What if your device does not show a W rating?
Some electrical devices will show a VA rating and not a W rating. The number of watts (W) that a device will consume is always less than or equal to the number of volt-amperes (VA) it will consume. So if you need to size an inverter based on a VA rating when no W rating is shown, you will always be safe if you assume the W rating is equal to the VA rating. For example, assume 300 W for the 300 VA device shown in the picture above. This assumption may cause you to choose an oversized inverter, but it is better to have an inverter will too much capacity than one with too little capacity. An inverter with too little capacity will make it necessary for you to unplug some of your devices; otherwise, the inverter will simply turn itself off to protect its own circuitry each time you try to start it up, so it won’t work at all if you try to pull too many watts from it.

Some electrical devices will show a current rating (shown in amps, or A) and not a VA rating or W rating. Usually, this current rating is a maximum expected current. Maximum current usually occurs at the lowest input voltage, so calculate the VA by multiplying the current rating (A) times the lowest voltage shown on the device. Then, assume the device consumes an equal number of W as mentioned in the previous paragraph. For example, the picture below shows an input voltage range of 100 to 240 V and 2 A (all are AC). The VA would be the current, 2 A, times the lowest voltage, 100, which yields 200 VA. You could then assume this device consumes 200 W.

Monday, January 9, 2012

When powering multiple DUTs, should I use multiple small power supplies or one big power supply?

If you have to provide DC power to multiple devices under test (DUTs) at the same time, you will have to choose between using multiple smaller power supplies to provide power to each individual DUT (Figure 1) or one big power supply to power all of the DUTs at once (Figure 2). As will most choices, each has advantages and disadvantages. However, in this case, the advantages of choosing multiple smaller power supplies seem to outnumber those for the single bigger supply.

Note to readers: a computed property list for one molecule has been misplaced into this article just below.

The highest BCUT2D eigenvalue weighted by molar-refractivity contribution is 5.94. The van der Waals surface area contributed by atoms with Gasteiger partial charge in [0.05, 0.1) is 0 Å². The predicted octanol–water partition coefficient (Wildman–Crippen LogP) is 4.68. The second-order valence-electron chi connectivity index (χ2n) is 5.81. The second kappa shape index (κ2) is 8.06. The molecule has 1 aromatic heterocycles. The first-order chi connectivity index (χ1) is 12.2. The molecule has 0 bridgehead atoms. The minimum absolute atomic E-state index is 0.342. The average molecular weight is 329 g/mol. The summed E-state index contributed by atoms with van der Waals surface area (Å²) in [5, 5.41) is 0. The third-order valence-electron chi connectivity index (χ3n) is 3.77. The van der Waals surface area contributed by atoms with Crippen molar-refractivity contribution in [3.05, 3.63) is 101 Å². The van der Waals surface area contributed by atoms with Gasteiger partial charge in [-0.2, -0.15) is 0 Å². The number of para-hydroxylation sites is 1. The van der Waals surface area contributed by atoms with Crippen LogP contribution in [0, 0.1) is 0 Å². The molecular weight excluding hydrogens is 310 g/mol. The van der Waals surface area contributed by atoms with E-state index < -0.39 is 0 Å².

One of my colleagues, Bob Zollo, wrote an article on this topic that appeared in Electronic Design on October 12, 2011. Here is a link to the article:

Below is my summary of the contents:

Advantages of choosing multiple smaller power supplies
• Enables individual DUT current measurements without additional hardware
• Enables individual DUT voltage control
• Enables individual DUT shutdown upon DUT failure
• Enables individual DUT galvanic disconnect with relays inside power supply
• Prevents one DUT inrush current from disturbing other DUT’s voltage
• Prevents one DUT failure from affecting other DUT testing
• Isolates power supply failure to one DUT instead of affecting all DUTs

Advantages of choosing one big power supply
• Power supply hardware is less expensive
• Less power supply hardware to calibrate

The disadvantages of the smaller power supply choice are that the total power supply hardware is more expensive and is a larger quantity of hardware to calibrate. The disadvantages of the one big power supply are that it does not provide any of the advantages listed for the smaller supplies.

So you can see that the multiple smaller power supply choice has more advantages over the one big power supply choice. For the one big power supply choice, current monitoring and relays can be added in series with each DUT; however, this will contribute significantly to the cost of the system. If your application does not require you to monitor or control the power to each of your DUTs individually, you may be able to use the less capable one big power supply approach. Otherwise, use multiple smaller power supplies to get all of the performance, measurement, and control you need to test your DUTs.

Tuesday, December 6, 2011

Should I Use a Switching or Linear DC Power Supply For My Next Test System? (part 4 of 4)

Part 4 of 4: Making the Comparison and Choice